Saturday, July 02, 2005

Feldman's Church-State Separation

Noah Feldman has written a piece for the New York Times outlining his solution to the Church-State Separation debate. In the article, Feldman argues that evangelicals feel excluded from public life by the legal insistence on secularism in the public sector:
Keeping nondenominational prayer out of the public schools may protect religious minorities who might feel excluded; but it also sends a message of exclusion to those who believe such prayer would signal commitment to shared values. Increasingly, the symbolism of removing religion from the public sphere is experienced by values evangelicals as excluding them, no matter how much the legal secularists tell them that is not the intent.

Feldman notes that recent trends make public life more secular while increasing funding for faith-based charities. Feldman's solution is to do the exact opposite: strictly ban funding of religious institutions, but permit greater freedom of expression for religious groups in state-funded enterprise. According to Feldman, as long as religious expression is not funded by the state and is not coercive, it should be allowed. In short, no coercion and no money.

It's an interesting idea, though it would be difficult to implement. Each side in the debate would have to cede ground to the other.

There's no doubt that this country is very religious, at least in identity. It makes sense that we should seek solutions that will promote national harmony instead of dividing us. From a secularists perspective, Feldman's solution has its merits. Ramming religion down young people's throats is usually counterproductive. Atheistic Europe, with its state religions, has proven this point quite well.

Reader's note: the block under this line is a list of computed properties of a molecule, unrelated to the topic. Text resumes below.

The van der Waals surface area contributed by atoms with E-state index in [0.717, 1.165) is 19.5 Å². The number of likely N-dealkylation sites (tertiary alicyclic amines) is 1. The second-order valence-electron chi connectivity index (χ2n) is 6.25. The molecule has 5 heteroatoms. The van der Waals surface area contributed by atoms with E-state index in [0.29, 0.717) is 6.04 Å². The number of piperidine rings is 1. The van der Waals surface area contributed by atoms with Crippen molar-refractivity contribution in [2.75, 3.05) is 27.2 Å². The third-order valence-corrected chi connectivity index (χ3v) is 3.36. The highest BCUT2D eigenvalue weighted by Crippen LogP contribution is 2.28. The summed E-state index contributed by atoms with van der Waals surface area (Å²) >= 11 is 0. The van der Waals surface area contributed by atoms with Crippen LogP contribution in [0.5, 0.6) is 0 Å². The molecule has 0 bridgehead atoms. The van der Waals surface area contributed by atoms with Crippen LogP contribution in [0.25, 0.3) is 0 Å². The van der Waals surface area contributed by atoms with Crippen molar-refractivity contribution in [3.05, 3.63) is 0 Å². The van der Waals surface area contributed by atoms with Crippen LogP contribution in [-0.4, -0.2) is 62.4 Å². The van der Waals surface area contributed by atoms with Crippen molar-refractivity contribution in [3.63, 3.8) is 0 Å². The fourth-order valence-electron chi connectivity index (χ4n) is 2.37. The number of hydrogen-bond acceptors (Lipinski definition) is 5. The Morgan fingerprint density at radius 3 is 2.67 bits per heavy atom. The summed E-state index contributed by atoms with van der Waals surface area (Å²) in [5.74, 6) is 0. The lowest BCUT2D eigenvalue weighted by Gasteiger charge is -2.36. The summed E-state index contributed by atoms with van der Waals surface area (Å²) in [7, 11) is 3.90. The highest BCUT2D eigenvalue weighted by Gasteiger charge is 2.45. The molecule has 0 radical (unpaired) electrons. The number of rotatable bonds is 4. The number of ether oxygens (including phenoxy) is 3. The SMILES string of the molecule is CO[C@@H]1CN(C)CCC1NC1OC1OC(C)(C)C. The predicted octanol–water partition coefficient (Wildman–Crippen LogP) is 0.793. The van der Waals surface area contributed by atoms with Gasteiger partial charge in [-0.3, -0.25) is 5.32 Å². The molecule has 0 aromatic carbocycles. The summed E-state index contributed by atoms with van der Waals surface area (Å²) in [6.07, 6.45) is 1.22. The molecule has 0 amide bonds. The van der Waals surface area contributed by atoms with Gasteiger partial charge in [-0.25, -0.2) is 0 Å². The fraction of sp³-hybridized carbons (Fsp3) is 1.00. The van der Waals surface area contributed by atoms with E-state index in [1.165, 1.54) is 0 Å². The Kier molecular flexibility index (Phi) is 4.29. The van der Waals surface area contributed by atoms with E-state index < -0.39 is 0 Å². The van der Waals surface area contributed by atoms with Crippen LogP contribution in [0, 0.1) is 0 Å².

However, I think that Feldman gives religious people too much credit for being rational:
Legal secularists may fear that when facing arguments with religious premises, they have the deck stacked against them. If values evangelicals begin by asserting that God has defined marriage as the union of one man and one woman, then, say the secularists, the conversation about same-sex marriage is over. But in fact, secularists can make arguments of their own, which may be convincing: if the state is going to regulate marriages, shouldn't they be subject to the same equality requirement as every other law? Some might even go further and ask the evangelicals how they can be so sure that they have correctly identified God's will on the question. They may discover that few evangelicals treat faith as a conversation stopper, and most consider it just the opposite.